A hurricane is a storm system rotating around an area of low pressure which produces strong winds and heavy rain. Hurricanes produce winds of 74 miles per hour or higher. A hurricane forms in the southern Atlantic Ocean, Caribbean Sea, Gulf of Mexico, and in the eastern Pacific Ocean. A typical cyclone is accompanied by thunderstorms, and in the Northern Hemisphere, a counterclockwise circulation of winds near the earth’s surface.
Hurricanes can cause catastrophic damage to coastlines and several hundred miles inland. Hurricanes can produce tornadoes and microbursts. Additionally, hurricanes can create storm surges along the coast and cause extensive damage from heavy rainfall. Be prepared – check out the Miami-Dade County Hurricane Guide.
All Atlantic and Gulf of Mexico coastal areas are subject to hurricanes. Parts of the Southwest United States and the Pacific Coast also experience heavy rains and floods each year from hurricanes spawned off Mexico. The Atlantic hurricane season lasts from June 1 to November 30, with the peak season from mid-August to late October.
It only takes one storm to threaten, cause damage, and disrupt our lives. A hurricane will not occur without warning, so in the off-season it is important to be educated, develop a plan, and ensure that you are adequately prepared.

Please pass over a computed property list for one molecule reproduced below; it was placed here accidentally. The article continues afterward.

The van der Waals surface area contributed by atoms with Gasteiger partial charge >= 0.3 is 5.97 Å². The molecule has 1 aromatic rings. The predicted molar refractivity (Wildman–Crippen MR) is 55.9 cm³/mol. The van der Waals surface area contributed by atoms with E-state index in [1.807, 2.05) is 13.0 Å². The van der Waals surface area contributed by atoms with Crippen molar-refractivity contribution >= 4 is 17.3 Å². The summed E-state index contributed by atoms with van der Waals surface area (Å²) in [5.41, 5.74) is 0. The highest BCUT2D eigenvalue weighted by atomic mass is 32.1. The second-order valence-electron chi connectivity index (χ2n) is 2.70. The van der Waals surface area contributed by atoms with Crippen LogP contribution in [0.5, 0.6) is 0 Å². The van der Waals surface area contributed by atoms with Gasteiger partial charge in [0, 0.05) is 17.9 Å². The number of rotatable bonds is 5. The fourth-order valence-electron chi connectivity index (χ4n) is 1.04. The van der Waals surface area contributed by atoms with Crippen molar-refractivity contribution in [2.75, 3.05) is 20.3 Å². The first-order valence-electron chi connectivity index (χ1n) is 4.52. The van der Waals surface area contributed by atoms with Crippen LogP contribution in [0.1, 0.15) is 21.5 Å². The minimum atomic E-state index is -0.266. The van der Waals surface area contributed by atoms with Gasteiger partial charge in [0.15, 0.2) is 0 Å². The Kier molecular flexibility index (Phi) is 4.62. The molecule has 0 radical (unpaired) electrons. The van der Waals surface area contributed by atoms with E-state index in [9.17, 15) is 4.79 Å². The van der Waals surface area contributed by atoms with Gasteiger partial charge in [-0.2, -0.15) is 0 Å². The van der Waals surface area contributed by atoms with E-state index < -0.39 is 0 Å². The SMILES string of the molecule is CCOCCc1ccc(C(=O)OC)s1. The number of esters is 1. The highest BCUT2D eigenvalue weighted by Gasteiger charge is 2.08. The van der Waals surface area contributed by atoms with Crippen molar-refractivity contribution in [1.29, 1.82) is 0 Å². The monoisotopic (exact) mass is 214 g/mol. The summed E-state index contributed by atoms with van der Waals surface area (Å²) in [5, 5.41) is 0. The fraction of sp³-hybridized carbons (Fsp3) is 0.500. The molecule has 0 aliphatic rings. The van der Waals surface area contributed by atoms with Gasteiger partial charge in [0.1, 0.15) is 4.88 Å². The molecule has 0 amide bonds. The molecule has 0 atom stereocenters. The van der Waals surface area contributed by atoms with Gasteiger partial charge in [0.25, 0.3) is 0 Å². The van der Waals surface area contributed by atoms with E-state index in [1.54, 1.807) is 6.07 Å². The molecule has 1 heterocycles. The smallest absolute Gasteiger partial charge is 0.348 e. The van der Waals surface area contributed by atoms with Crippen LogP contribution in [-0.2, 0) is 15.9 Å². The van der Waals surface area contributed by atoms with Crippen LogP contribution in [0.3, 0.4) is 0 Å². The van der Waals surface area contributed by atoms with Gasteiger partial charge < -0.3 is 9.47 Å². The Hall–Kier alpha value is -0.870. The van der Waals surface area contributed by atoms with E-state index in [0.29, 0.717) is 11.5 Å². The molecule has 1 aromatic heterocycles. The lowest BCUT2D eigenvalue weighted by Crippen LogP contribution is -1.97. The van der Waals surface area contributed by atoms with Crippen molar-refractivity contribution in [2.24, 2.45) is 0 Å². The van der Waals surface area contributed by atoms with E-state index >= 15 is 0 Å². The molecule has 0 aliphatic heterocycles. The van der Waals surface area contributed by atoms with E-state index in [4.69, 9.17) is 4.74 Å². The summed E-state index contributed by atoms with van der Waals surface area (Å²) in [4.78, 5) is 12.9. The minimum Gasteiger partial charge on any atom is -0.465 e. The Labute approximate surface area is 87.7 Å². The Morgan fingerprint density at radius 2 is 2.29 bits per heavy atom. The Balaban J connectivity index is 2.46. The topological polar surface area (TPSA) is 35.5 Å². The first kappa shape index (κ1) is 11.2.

Frequently Asked Questions (FAQs)
1. What is the difference between a tropical storm and a hurricane?
Wind speed. Tropical storms have sustained wind speeds of 39-73 mph.
2. Are we in danger?
Hurricanes can be very destructive. However, if you are in a safe area and inside a safe house, building, or hurricane shelter, you probably won’t have any problems. However, you may be without electricity or water for a few hours or days.
3. What can we expect?
- High winds
- Lots of rain
- Some flooding
- Some or all of the above
4. What do I need?
- Canned foods/snacks
- Portable radio
- Any medication you might need
- Gas for your car
- Cash (small bills preferable)
Hurricane Preparedness with Roary
FIU Department of Emergency Management website:
Miami-Dade County’s Hurricane guide: